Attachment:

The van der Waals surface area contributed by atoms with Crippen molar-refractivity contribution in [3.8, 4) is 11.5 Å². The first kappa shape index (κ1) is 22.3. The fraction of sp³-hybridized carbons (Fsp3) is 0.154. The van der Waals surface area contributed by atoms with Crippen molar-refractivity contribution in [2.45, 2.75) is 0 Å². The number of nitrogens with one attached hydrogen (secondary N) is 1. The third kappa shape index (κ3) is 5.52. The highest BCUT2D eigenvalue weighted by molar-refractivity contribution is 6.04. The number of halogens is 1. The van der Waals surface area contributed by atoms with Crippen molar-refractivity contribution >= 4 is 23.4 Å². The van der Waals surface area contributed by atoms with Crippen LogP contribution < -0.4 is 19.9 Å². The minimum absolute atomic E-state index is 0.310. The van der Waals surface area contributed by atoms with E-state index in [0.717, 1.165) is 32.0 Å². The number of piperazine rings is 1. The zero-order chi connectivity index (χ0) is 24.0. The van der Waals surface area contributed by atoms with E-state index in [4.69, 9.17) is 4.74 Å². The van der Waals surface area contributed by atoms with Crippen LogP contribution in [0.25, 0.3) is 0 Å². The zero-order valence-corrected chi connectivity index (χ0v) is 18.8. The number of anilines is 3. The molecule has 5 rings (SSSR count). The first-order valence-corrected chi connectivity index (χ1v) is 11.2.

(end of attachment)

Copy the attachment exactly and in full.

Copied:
The van der Waals surface area contributed by atoms with Crippen molar-refractivity contribution in [3.8, 4) is 11.5 Å². The first kappa shape index (κ1) is 22.3. The fraction of sp³-hybridized carbons (Fsp3) is 0.154. The van der Waals surface area contributed by atoms with Crippen molar-refractivity contribution in [2.45, 2.75) is 0 Å². The number of nitrogens with one attached hydrogen (secondary N) is 1. The third kappa shape index (κ3) is 5.52. The highest BCUT2D eigenvalue weighted by molar-refractivity contribution is 6.04. The number of halogens is 1. The van der Waals surface area contributed by atoms with Crippen molar-refractivity contribution >= 4 is 23.4 Å². The van der Waals surface area contributed by atoms with Crippen LogP contribution < -0.4 is 19.9 Å². The minimum absolute atomic E-state index is 0.310. The van der Waals surface area contributed by atoms with E-state index in [0.717, 1.165) is 32.0 Å². The number of piperazine rings is 1. The zero-order chi connectivity index (χ0) is 24.0. The van der Waals surface area contributed by atoms with E-state index in [4.69, 9.17) is 4.74 Å². The van der Waals surface area contributed by atoms with Crippen LogP contribution in [0.25, 0.3) is 0 Å². The zero-order valence-corrected chi connectivity index (χ0v) is 18.8. The number of anilines is 3. The molecule has 5 rings (SSSR count). The first-order valence-corrected chi connectivity index (χ1v) is 11.2.